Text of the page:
43. The moral dilemma of coronavirus entrepreneurs

The current coronavirus lockdown will have negative consequences for the economic prospects of most people, catastrophic for some. However, every crisis brings opportunity, and some people will make a lot of money out of it. Some financial investors, and specially coronavirus entrepreneurs. As soon as PPE, tests and other critical goods became desperately scarce, entrepreneurs jumped into the fold, manufacturing them or, more often, providing access through intermediation. They are making money and governments and consumers are paying much higher prices for these goods, with the subsequent impact on public and personal finances. We are outraged by this. This outrage is incongruous. We have long accepted a system in which making money is prioritised over anything else and where many have enriched themselves by exploiting people’s need for energy, health and sustenance. These entrepreneurs are behaving rationally in economic terms, we need to change their context to change their behaviour 

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Comments

Melkisecebe said…
Why do we expect our behaviour or system to change during the pandemic? It is true that our system is designed for maximizing profit accompanied by a variable, normally scarce, redistribution of wealth. So we should have expected that the system will keep working during the Pandemic. But there are some reasons why some people Could have expected things to change, and feel frustrated by the fact that they did not: this is being experienced as an unprecedent crisis, and some people still expect solidarity and civism to rule over personal profit in this kind of situation. For the same reason that you would expect an old friend you have had a fight with to get in touch again when he knows you are sick, just because these kind of situations are an opportunity to change our behaviour and priorities and choose to do good. And when this kind of opportunities in life are missed (forgetting your own interest or old fights when others are in need), relations are almost impossible to recover.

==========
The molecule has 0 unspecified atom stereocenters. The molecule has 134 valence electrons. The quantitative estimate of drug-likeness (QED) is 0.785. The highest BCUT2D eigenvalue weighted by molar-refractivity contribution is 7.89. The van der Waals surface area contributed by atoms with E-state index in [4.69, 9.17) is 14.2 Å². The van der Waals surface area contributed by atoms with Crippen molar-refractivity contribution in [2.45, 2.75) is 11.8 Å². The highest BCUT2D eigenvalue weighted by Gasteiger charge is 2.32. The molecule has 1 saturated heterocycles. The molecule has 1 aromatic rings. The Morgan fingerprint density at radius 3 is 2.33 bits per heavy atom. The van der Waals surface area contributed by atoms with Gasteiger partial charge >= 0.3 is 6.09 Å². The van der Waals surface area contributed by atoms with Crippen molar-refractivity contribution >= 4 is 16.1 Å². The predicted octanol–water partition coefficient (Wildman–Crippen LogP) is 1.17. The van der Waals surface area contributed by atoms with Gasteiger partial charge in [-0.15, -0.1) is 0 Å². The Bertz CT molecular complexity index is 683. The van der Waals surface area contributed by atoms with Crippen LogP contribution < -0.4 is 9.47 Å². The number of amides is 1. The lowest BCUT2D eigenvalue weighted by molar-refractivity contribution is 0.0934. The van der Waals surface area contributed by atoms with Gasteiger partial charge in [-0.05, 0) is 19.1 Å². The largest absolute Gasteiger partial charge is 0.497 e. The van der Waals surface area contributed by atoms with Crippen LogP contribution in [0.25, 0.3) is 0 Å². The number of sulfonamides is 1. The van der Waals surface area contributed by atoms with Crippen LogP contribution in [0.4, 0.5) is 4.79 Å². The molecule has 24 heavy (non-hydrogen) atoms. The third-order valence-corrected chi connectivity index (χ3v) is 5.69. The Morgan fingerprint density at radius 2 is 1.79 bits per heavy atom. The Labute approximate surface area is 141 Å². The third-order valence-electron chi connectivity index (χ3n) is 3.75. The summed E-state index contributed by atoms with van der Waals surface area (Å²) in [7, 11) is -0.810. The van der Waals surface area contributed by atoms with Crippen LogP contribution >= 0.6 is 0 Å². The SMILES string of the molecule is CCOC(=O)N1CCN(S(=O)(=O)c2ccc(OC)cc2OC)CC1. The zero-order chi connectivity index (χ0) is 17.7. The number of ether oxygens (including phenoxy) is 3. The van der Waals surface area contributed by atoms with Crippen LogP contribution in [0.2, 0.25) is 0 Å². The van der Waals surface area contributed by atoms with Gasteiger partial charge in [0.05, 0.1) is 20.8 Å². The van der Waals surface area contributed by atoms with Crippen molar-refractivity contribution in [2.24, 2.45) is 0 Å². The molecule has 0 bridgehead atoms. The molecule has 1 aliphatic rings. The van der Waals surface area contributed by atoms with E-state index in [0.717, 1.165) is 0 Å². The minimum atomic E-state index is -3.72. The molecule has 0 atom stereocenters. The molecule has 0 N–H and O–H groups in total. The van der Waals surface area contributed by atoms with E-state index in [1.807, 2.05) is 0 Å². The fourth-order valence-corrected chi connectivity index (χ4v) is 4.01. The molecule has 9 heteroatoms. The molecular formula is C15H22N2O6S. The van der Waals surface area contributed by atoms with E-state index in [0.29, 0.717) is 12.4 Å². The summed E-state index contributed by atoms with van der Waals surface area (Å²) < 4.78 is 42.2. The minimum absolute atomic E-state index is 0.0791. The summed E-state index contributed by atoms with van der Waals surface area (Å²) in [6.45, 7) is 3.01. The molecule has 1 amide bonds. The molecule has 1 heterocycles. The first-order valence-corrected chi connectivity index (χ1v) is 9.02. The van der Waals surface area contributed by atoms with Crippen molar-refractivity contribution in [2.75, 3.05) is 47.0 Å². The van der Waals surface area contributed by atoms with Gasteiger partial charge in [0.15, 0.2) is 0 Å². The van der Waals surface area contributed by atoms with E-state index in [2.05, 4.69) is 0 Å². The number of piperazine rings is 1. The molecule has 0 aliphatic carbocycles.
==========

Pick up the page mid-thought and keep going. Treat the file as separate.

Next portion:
Of course a different social and economic structure would prevent people from benefitting from other’s disgrace and fear (something we all have been profitting from, by the way, while “others” lived in Africa or Bangladesh or in the poorest area of our city), but we humans have always a choice, whatever the structure we live in.
SantiDominguezV said…
I agree with your comments, Clara, but we must not let bias cloud our vision. The fact that we see entrepreneurs benefitting from the crisis does not mean many are not making the right choice. Alas, we see the ones that do not. In this particular case, the right choice is invisible, whilst the wrong one (in your vision, which I share) is apparent.
This is very often the case, the strident obviousness of wrongdoers hides in plain sight the virtuousness of the many. We even legislate to control the very few in detriment of the very many (think, for example, the range of personal liberties and comforts given up after 9/11, and how we accept states invasion of privacy in the interest of what is, in the main, a chimera).
My guess is that many who could benefit from the crisis are currently choosing not to do so, many others are working hard to provide real solutions and a few are feeding in a speculative frenzy. Unfortunately, in the short term, those are the first ones we see, through the impact they have.

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